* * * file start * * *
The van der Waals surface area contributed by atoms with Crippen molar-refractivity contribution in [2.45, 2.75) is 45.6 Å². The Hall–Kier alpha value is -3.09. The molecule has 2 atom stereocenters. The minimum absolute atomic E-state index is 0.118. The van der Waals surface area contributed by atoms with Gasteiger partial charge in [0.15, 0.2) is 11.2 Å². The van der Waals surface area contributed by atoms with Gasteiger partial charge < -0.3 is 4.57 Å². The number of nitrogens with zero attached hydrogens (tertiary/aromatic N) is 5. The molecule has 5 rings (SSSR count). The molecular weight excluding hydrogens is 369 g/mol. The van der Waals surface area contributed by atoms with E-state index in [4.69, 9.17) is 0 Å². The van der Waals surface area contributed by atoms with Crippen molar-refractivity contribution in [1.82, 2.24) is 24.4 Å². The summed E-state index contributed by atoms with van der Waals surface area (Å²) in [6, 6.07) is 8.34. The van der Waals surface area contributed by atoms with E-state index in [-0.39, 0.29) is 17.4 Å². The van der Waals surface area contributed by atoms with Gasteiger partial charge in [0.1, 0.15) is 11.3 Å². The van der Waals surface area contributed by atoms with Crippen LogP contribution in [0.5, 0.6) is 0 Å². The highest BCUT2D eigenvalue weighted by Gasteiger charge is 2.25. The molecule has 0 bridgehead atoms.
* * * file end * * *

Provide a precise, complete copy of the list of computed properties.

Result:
The van der Waals surface area contributed by atoms with Crippen molar-refractivity contribution in [2.45, 2.75) is 45.6 Å². The Hall–Kier alpha value is -3.09. The molecule has 2 atom stereocenters. The minimum absolute atomic E-state index is 0.118. The van der Waals surface area contributed by atoms with Gasteiger partial charge in [0.15, 0.2) is 11.2 Å². The van der Waals surface area contributed by atoms with Gasteiger partial charge < -0.3 is 4.57 Å². The number of nitrogens with zero attached hydrogens (tertiary/aromatic N) is 5. The molecule has 5 rings (SSSR count). The molecular weight excluding hydrogens is 369 g/mol. The van der Waals surface area contributed by atoms with E-state index in [4.69, 9.17) is 0 Å². The van der Waals surface area contributed by atoms with Crippen molar-refractivity contribution in [1.82, 2.24) is 24.4 Å². The summed E-state index contributed by atoms with van der Waals surface area (Å²) in [6, 6.07) is 8.34. The van der Waals surface area contributed by atoms with E-state index in [-0.39, 0.29) is 17.4 Å². The van der Waals surface area contributed by atoms with Gasteiger partial charge in [0.1, 0.15) is 11.3 Å². The van der Waals surface area contributed by atoms with Crippen LogP contribution in [0.5, 0.6) is 0 Å². The highest BCUT2D eigenvalue weighted by Gasteiger charge is 2.25. The molecule has 0 bridgehead atoms.